“We’re busy, we’re staying as busy as we possibly can.”
Lynda and Tomas Prado have only lived in Charleston since March of last year, but the culinary couple has already brought their Cuban American concept, Spanglish, to downtown, West Ashley, Mt. Pleasant, and beyond. And soon, you’ll be able to devour their meaty cheesy crispy sammies on Spring Street, with Caribbean inspired cocktails to wash it all down.
The Prados will be providing the food for Dalila’s, a Caribbean-inspired cocktail bar and lounge set to open in the old Crooked Crown space by (hopefully) the end of January.
The brains behind Dalila’s are two L.A. transplants, Michael Whiteley and Timur Dmitriyev. Whiteley, who got his start bartending in southern California at Umami Burger, says that he and Dmitriyev have had their sights set on Charleston “for some time.” Belarus-born Dmitriyev, who cut his teeth at Hatchet Hall and The Chestnut Club in California, spotted the posting for the Crooked Crown space online. The two, noting how Spring was a “gateway to the great scene on Upper King,” jumped on the spot.
[embed-2] Whiteley says that the aesthetic of Dalila’s will be “reminiscent of the cafes and lounges of the Spanish Caribbean in the ’50s. We want the place to have a naturally lit and elegant feel to it, with floral wall paper, lush greenery, and beautiful brass antiques adorning the walls.”
So how did the itinerant, hustling Prados team up with this spirit-forward West Coast duo? Tomas says Michael Shemtov, their old boss over at Workshop where they got their start locally, reached out to them after Whiteley and Dmitriyev approached Shemtov seeking Cuban food. “We hit it off,” says Tomas. “They had sandwiches at our pop-ups, they said we’re the sandwich they want.”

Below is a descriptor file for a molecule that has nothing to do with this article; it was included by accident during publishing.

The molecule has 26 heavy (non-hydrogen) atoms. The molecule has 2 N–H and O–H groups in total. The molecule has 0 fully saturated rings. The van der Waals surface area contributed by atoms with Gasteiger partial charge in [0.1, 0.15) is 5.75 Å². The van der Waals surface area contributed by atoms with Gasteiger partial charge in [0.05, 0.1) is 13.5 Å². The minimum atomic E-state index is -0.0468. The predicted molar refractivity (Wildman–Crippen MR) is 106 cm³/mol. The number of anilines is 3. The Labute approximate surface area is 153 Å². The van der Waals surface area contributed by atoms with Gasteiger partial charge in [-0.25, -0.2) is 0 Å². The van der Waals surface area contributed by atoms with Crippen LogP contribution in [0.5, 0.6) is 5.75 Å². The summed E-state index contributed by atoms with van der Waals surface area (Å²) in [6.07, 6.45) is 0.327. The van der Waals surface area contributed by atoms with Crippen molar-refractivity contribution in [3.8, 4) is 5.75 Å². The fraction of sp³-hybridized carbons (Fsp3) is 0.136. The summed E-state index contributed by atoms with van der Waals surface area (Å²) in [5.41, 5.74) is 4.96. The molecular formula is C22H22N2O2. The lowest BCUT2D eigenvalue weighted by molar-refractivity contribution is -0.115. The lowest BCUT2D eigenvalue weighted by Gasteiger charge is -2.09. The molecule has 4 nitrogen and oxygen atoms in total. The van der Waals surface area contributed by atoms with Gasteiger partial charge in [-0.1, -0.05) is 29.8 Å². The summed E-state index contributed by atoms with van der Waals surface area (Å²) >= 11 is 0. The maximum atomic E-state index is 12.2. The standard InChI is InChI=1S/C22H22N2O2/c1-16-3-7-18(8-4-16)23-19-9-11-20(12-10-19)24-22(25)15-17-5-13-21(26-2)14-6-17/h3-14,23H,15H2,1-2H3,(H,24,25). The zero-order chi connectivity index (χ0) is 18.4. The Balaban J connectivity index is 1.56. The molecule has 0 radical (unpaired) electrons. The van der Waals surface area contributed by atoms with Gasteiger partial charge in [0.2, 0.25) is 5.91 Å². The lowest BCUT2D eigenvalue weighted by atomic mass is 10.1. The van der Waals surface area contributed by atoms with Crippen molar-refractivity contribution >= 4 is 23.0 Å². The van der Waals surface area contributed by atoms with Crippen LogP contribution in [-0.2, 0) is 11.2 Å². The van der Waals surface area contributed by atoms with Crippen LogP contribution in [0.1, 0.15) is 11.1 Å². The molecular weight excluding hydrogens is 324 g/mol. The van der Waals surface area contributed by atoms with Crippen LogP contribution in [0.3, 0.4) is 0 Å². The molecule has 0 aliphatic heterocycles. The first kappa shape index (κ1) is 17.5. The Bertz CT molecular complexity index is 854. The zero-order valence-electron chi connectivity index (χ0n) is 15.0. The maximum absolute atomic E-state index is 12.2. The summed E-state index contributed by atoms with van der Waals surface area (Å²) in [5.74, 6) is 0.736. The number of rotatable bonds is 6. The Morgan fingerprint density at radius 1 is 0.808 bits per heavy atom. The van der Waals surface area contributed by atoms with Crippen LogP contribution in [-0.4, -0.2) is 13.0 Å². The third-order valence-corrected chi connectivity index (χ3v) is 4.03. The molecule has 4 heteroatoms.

Lynda says she’s excited to see Dalila’s take off, especially because she knows the guys are going to be thoughtful about their food and drink pairings. This won’t be greasy, thrown together bar food playing second fiddle to carefully crafted cocktails — Lynda and Tomas will be in the bar/restaurant training staff on how to cook real deal Cuban American food as soon as Dalila’s opens.
“The space is really small, they wanted us to provide a couple sandwiches, a couple snacks that they could execute themselves,” says Tomas. “We’ll be there initially to provide them with support and to be sure the consistency is the same,” adds Lynda. “Whether you have our Cuban with us or with them, it’s the same quality product. We want always for there to be consistency.”
Whiteley says they already have a drink in mind to pair with Spanglish’s famed Cuban. “We want to keep the menu balanced and intriguing,” says Whiteley. “One example would be the Manu Park Swizzle, made with mango infused Pisco, green chartreuse, orgeat, fresh pressed pineapple, lemon juice, and mint. The bright acidity and herbaceous notes will be perfectly balanced with the savory smoke from the pork in Tomas and Lynda’s classic Cuban Sandwich.”
[image-3] Whiteley also says they’ll carry the Elvis in Miami sandwich, made with peanut butter, bacon, and sweet plantains on medianoche bread. Order with it the Union Road, a “spirit-forward” old fashioned-style cocktail made with bourbon, pimento dram, banana, falernum, and absinthe. “The slightly bitter spice from the pimento and falernum balance out the natural sweetness from the bourbon and banana,” says Whiteley.
Whiteley says they’re “confident that we will be open by the end of January, with the 23rd being our goal.” They’ll be open from 2 p.m. til midnight daily, with plans to stay open until 2 a.m. depending on how much of a late night crowd they draw. The Prados are hustling until then, with a pop-up each Friday night in January at Daps, a couple of events at Collective Coffee in Mt. Pleasant as well as at Palmetto Brewing Co.
“It’s been a lot of heavy lifting, not only the physical but the mental — but it’s worth it,” says Lynda. “At Workshop, Tomas was there seven days a week … between the last week of October until now, we feel like we’re really getting to know people and meet people and interact with everyone in the food and beverage community.” Providing the food at Dalila’s is one step closer to the Spanglish brick and mortar the couple says, “we’re working really hard for that.”